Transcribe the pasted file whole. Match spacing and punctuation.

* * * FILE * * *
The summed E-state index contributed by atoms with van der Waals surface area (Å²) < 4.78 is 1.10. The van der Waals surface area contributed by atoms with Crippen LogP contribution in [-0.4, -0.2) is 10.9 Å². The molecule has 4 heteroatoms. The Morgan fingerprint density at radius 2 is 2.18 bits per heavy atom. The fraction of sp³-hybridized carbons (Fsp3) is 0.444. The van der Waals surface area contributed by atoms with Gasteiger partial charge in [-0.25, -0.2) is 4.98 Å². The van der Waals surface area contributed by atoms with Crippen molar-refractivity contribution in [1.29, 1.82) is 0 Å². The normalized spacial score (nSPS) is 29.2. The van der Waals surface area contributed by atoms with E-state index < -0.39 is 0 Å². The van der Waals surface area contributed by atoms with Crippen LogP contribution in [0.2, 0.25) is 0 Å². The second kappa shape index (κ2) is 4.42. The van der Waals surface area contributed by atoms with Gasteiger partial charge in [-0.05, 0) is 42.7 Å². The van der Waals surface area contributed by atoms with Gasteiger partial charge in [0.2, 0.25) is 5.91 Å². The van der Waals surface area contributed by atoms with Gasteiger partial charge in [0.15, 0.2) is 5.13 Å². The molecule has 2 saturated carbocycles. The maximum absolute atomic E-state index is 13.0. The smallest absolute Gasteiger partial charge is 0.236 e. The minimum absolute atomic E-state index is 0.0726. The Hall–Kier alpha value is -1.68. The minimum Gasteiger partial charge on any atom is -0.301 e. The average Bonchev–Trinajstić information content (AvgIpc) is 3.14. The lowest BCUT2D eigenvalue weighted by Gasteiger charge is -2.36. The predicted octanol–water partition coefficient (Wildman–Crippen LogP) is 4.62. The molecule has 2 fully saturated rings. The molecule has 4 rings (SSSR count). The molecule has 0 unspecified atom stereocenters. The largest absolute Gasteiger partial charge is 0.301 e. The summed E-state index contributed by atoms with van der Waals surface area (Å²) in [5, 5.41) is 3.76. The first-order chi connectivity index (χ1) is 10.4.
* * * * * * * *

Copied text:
The summed E-state index contributed by atoms with van der Waals surface area (Å²) < 4.78 is 1.10. The van der Waals surface area contributed by atoms with Crippen LogP contribution in [-0.4, -0.2) is 10.9 Å². The molecule has 4 heteroatoms. The Morgan fingerprint density at radius 2 is 2.18 bits per heavy atom. The fraction of sp³-hybridized carbons (Fsp3) is 0.444. The van der Waals surface area contributed by atoms with Gasteiger partial charge in [-0.25, -0.2) is 4.98 Å². The van der Waals surface area contributed by atoms with Crippen molar-refractivity contribution in [1.29, 1.82) is 0 Å². The normalized spacial score (nSPS) is 29.2. The van der Waals surface area contributed by atoms with E-state index < -0.39 is 0 Å². The van der Waals surface area contributed by atoms with Crippen LogP contribution in [0.2, 0.25) is 0 Å². The second kappa shape index (κ2) is 4.42. The van der Waals surface area contributed by atoms with Gasteiger partial charge in [-0.05, 0) is 42.7 Å². The van der Waals surface area contributed by atoms with Gasteiger partial charge in [0.2, 0.25) is 5.91 Å². The van der Waals surface area contributed by atoms with Gasteiger partial charge in [0.15, 0.2) is 5.13 Å². The molecule has 2 saturated carbocycles. The maximum absolute atomic E-state index is 13.0. The smallest absolute Gasteiger partial charge is 0.236 e. The minimum absolute atomic E-state index is 0.0726. The Hall–Kier alpha value is -1.68. The minimum Gasteiger partial charge on any atom is -0.301 e. The average Bonchev–Trinajstić information content (AvgIpc) is 3.14. The lowest BCUT2D eigenvalue weighted by Gasteiger charge is -2.36. The predicted octanol–water partition coefficient (Wildman–Crippen LogP) is 4.62. The molecule has 2 fully saturated rings. The molecule has 4 rings (SSSR count). The molecule has 0 unspecified atom stereocenters. The largest absolute Gasteiger partial charge is 0.301 e. The summed E-state index contributed by atoms with van der Waals surface area (Å²) in [5, 5.41) is 3.76. The first-order chi connectivity index (χ1) is 10.4.